A NEW squad set up to counter waterside crime have been quick to react to anglers worries over illegal fishing - including netting of coarse fish on a bigger scale than before.

The sport’s governing body, the Angling Trust, has just taken on six former police officers, who are anglers and with over 150 years of policing experience between them, to be its Regional Enforcement Managers.

Part of that remit will include advising anglers on the law and raising awareness that illegal fishing tactics – such as poaching and fish theft – are criminal offences. That will cover situations such as a huge gill net found recently on the Thames.

As we reported, the 175 ft gill net at Teddington Weir, prompted some anglers have taken matters into their own hands in trying to prevent more of these nets being used.

But it is essential that if anglers do find or see anything, they report it to the Environment Agency or Police straight away.

Regional Enforcement Managers

The new REM for London and the South East is lifelong angler Gary Lawless, who has 31 years of experience working for the Metropolitan Police.

Gary advised: “My understanding of the situation from speaking to the EA is that you have to be careful how you proceed if you do find a net.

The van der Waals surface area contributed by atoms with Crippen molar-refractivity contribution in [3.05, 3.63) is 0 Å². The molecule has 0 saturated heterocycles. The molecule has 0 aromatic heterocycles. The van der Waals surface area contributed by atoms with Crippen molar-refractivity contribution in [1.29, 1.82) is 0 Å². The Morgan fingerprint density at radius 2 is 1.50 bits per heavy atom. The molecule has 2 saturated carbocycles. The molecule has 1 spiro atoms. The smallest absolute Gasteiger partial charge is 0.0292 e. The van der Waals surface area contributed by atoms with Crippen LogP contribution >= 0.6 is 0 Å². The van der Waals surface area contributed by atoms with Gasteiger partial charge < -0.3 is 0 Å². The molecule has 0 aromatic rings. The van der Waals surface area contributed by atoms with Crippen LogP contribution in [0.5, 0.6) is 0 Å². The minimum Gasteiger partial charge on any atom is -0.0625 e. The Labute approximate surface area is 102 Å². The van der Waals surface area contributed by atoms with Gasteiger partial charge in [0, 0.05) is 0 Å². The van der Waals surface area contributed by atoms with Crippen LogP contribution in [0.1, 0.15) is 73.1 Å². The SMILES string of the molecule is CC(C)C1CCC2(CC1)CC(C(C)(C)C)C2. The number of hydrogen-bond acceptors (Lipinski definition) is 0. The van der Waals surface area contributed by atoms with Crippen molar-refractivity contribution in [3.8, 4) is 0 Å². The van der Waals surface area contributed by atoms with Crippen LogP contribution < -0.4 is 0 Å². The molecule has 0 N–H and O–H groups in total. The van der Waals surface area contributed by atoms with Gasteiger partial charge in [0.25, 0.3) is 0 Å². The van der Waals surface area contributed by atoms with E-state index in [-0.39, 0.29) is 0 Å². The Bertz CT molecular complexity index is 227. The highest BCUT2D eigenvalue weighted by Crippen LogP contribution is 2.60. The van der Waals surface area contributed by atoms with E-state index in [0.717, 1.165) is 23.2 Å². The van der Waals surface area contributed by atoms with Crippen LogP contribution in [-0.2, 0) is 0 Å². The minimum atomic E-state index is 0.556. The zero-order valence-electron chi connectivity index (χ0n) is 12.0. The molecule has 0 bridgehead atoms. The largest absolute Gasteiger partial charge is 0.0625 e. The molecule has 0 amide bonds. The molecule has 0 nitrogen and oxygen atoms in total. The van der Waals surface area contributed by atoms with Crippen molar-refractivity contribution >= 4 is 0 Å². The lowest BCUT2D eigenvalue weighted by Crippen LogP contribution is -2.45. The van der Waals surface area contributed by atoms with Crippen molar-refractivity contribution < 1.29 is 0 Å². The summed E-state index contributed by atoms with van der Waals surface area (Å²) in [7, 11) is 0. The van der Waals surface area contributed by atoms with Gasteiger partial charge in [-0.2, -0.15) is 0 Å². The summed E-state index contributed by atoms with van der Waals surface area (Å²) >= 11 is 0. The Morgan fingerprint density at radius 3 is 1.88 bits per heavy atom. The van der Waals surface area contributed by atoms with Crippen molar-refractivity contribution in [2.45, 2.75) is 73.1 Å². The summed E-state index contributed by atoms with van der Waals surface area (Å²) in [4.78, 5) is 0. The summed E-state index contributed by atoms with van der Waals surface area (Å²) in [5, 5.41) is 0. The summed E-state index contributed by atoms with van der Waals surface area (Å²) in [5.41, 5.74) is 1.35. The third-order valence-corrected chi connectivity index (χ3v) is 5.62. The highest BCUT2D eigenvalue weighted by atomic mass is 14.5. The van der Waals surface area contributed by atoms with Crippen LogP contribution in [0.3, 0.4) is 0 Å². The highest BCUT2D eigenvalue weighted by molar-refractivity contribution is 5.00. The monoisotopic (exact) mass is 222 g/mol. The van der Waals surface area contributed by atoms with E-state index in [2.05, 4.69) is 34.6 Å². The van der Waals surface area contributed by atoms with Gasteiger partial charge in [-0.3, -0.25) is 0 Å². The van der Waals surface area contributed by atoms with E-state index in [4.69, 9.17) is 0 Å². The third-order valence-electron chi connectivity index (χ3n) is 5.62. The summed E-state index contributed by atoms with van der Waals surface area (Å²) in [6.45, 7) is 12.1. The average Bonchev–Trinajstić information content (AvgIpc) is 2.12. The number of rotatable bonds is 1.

“Technically you’d be breaking the law if you pulled up a net, released the live fish and then threw the net back in, as this would be classed as setting a net!

This illegal net was strung across the Thames.

This illegal net was strung across the Thames.

“It really is a fine balance as anglers will want to release any live fish in a net, but by removing it you could be destroying evidence and technically the offense would no longer be being committed as the net is no longer laid.

“For a successful prosecution the court needs to be able to see a chain of evidence, from pulling the net out right through to handing it to the prosecution. Evidence has to be beyond all reasonable doubt.

“If we do get a prosecution then we can put that out to the media with all the details, but when people remove nets or long lines and don’t inform the EA that isn’t good as it doesn’t lead to the offenders being caught and prosecuted.

“Even just in the last couple of weeks since I took this role on it has really opened my eyes from a policing point of view, as I never realised the scale of the problem and how much businesses were affected by poaching.

“We also have to remember that poaching isn’t restricted to Eastern European anglers and we need to all work together rather than creating divisions.

“I’ll be doing more to encourage the angling community and the general public to report anything suspicious that they see, either on the EA hotline, or if an offence is in progress, such as seeing a net going in, they should call the Police.”

This is a version of the full story that appears in this Angler’s Mail printed magazine. Get the magazine every week for top tips, big news, best products, and venues that are in form.

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